"All things lively must be used."
I love it when I get the chance of a cake with full artistic licence! This is one of those. Small, but perfectly formed and decorated it buttons, bows and flowers!
It started off as two 6" chocolate sponges, both of which contained one full mix each, I wanted a taller cake but only two layers, which were dowsed in some simple syrup.
Sandwiched together with delicious chocolate buttercream, crumb coated in the same and allowed to chill before a generous coating of the chocolate buttercream, then ... chilled once more!
Oh I do love chocolate buttercream. As it was only a small cake, it only needed one mix of the recipe.
Once this scrumptiously smelling chocolateness was completely chilled, it was time to cover in, well, what else but chocolate flavoured fondant.
This Renshaws Chocolate Fondant is not without its trials. If you haven't used it before and your first time is dawning, here's a tip for you:
Tip: Use in a cool kitchen, wear food grade gloves and 'polish' your smoothing paddles when working with it. It has a tendency to be stickier than 'standard' fondant. Stick with it (if you pardon the pun)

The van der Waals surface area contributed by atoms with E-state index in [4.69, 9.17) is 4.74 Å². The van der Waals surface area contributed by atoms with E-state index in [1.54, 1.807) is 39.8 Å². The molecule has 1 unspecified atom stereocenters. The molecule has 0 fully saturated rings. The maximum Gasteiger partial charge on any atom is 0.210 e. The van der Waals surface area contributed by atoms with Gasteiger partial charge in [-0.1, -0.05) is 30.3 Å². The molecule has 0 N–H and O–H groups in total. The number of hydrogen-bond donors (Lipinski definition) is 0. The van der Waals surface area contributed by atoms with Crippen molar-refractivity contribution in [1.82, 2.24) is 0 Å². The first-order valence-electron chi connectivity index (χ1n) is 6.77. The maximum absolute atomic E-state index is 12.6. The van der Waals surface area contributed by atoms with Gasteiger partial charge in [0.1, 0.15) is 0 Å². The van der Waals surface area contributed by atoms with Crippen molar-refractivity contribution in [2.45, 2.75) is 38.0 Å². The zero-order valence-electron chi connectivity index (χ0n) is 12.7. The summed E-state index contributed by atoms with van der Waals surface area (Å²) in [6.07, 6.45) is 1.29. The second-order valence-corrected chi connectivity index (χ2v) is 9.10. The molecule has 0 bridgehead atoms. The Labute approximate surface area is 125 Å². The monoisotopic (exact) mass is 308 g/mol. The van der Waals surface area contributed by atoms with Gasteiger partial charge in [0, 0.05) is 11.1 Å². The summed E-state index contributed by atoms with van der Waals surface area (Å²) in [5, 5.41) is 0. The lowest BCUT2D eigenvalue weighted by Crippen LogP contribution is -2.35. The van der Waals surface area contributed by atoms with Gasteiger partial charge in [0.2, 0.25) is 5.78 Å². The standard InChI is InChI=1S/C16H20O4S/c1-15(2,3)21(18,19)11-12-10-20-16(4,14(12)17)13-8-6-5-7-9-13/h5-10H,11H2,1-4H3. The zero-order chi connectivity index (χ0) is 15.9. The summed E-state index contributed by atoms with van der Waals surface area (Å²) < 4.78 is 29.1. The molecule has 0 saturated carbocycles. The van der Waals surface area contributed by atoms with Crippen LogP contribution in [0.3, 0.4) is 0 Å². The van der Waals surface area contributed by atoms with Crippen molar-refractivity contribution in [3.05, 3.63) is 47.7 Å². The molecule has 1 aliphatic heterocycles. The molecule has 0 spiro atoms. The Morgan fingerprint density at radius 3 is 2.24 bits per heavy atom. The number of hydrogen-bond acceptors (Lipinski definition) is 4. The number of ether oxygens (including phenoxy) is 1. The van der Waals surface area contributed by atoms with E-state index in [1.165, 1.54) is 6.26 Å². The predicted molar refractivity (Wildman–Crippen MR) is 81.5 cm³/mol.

Once covered, I topped this cake off with fuchsia pink! What a wonderful contrast. I needed the topping to look like a table cloth and didn't want it to be on the top looking absolutely perfect, that would spoil it. So I scalloped the edges before I put it on the top - off centred! Then little sugar balls were added to each scallop.
The bottom ribbon was made of a pale pink standard fondant, which was made at the time of decoration to ensure it wouldn't crack and break when fixing it to the bottom of the cake.
A few days in advance, I made fondant roses, buttons and bows, again from standard fondant and allowed them to dry out. Allowing these creations to have a day or more to dry out makes life easier on the day of decorating. They're obviously harder and much, much easier to handle without distorting the shape.
The topper is a ruffle flower or fondant carnation. This was made from standard fondant, not modelling paste (as my instructions tell you here), with CMC / Tylose powder added. Adding this will increase elasticity and durability and will also allow it to harden more than standard fondant. Having said this, the creation made using CMC and standard fondant will still mean your creation is delicate and not a robust as a creation made using modelling paste. Which means ... It can be cut when the cake is being cut and softer than modelling paste when eaten.
Usually you'd dust your mould with some icing sugar or cornstarch to enable the release of your creation, but as I wanted my flowers to have a little bling, I dusted the mould with edible glitter. I think it worked perfectly.
Randomly add the buttons, bows and roses to the sides, with leaves made on the day of decoration, add some sparkle (using edible lustre dust) and voila! There you have it! Small, sweet and beautiful!
All that's left for me to say is "Happy Birthday Louise!"